Anyone who has followed the journalism and books of New York Times columnist James B. Stewart over the past few decades is familiar with his skills as an accomplished storyteller and the insight and detail he brings to his reporting of financial scandals, corporate goings-on, and political and legal affairs. In Deep State: Trump, the FBI, and the Rule of Law (Penguin Press, $30), he examines the handling of both the 2016 probe of Hillary Clinton’s emails and the investigation of links between Russia and the Trump campaign. Donald Trump, of course, has repeatedly denigrated the Russia investigation as some sort of sinister conspiracy by the “deep state,” a nebulous network of career bureaucrats, intelligence agents, military officers, and law enforcement officials bent on protecting their own power. Is there anything legitimate about this claim? Or are Trump’s incessant attacks on the investigators simply acts of obstruction meant to cloak his own illegal conduct? Those are among the central questions that Stewart gets at in his lucid and timely book.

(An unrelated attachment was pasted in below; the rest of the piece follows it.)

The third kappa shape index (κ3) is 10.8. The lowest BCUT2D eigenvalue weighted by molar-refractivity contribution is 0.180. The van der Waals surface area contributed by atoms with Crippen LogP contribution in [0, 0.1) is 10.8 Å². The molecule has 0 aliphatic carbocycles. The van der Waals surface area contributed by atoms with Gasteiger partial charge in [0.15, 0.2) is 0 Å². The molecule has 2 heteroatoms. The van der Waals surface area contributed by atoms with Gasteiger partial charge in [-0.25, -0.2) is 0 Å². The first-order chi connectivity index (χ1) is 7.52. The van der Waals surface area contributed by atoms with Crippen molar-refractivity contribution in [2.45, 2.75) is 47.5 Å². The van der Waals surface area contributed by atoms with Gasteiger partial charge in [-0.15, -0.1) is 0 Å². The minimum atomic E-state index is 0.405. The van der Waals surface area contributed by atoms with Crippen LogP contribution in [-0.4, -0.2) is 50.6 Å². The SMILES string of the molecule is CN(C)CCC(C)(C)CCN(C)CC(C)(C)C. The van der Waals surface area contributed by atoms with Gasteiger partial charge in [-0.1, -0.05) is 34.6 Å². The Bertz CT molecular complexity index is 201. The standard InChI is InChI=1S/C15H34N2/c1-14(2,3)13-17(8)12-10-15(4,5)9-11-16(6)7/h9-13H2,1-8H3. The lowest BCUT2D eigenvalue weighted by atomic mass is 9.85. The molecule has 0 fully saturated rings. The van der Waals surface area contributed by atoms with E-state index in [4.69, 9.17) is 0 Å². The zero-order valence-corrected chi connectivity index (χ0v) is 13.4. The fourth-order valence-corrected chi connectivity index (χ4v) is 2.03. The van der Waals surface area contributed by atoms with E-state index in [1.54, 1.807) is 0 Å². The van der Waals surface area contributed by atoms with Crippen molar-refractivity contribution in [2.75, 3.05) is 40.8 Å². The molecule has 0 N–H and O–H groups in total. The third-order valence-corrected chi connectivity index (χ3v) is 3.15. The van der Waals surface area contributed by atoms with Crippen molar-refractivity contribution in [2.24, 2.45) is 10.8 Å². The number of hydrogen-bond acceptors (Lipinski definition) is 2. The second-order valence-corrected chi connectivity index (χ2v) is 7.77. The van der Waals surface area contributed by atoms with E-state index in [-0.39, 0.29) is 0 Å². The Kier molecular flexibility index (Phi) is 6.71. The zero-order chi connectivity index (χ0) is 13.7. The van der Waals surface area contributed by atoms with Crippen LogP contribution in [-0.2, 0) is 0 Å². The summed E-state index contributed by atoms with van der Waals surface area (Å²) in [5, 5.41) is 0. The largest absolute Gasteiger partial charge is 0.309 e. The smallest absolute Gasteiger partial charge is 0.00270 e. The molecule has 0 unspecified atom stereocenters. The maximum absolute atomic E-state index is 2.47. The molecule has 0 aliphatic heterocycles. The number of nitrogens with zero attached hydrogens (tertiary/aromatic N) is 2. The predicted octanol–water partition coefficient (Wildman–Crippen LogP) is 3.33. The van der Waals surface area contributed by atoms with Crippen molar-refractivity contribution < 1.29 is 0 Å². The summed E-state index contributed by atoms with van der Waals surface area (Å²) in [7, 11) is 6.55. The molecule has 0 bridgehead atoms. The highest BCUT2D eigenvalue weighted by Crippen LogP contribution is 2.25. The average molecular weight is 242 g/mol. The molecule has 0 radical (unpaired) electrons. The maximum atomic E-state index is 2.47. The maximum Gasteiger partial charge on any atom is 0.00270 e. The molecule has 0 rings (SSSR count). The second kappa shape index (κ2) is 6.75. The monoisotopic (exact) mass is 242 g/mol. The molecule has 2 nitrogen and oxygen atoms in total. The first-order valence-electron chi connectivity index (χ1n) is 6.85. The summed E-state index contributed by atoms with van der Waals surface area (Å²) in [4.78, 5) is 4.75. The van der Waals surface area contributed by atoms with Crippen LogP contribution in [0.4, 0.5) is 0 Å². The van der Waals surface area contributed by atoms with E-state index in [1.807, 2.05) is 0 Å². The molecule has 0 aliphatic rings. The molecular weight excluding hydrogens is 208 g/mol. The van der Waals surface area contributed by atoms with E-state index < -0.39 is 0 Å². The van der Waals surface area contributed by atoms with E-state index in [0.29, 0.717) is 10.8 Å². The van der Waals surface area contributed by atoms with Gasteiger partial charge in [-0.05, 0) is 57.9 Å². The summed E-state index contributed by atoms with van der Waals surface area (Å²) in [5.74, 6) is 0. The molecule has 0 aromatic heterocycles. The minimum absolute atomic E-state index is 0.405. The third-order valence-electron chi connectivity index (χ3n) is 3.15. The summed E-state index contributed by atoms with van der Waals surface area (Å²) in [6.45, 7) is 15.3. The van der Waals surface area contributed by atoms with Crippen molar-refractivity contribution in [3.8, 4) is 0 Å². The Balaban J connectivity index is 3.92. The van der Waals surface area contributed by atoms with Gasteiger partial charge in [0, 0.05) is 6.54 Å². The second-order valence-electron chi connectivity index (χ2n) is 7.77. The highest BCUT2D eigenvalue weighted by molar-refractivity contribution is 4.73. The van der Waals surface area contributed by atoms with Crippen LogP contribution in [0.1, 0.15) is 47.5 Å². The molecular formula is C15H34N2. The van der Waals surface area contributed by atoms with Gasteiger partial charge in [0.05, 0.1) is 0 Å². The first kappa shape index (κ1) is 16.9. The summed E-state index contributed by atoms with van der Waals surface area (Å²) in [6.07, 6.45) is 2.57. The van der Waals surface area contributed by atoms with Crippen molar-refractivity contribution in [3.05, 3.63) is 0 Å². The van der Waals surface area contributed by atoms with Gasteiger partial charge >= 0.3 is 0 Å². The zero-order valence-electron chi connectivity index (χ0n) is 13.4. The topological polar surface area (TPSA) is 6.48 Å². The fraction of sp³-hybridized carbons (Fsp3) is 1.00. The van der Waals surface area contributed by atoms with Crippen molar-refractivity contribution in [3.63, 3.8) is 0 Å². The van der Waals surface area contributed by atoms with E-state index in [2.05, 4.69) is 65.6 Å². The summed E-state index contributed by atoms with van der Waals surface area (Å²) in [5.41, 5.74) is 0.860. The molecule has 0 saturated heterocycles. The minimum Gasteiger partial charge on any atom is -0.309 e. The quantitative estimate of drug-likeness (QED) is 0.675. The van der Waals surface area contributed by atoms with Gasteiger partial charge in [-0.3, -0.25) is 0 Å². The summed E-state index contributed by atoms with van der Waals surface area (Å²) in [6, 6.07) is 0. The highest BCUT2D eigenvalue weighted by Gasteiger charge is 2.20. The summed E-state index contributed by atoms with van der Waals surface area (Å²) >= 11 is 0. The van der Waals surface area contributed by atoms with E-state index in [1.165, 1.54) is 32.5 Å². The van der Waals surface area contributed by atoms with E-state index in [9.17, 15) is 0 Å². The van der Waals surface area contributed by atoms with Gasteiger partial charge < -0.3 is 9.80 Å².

Deep State by James B. Stewart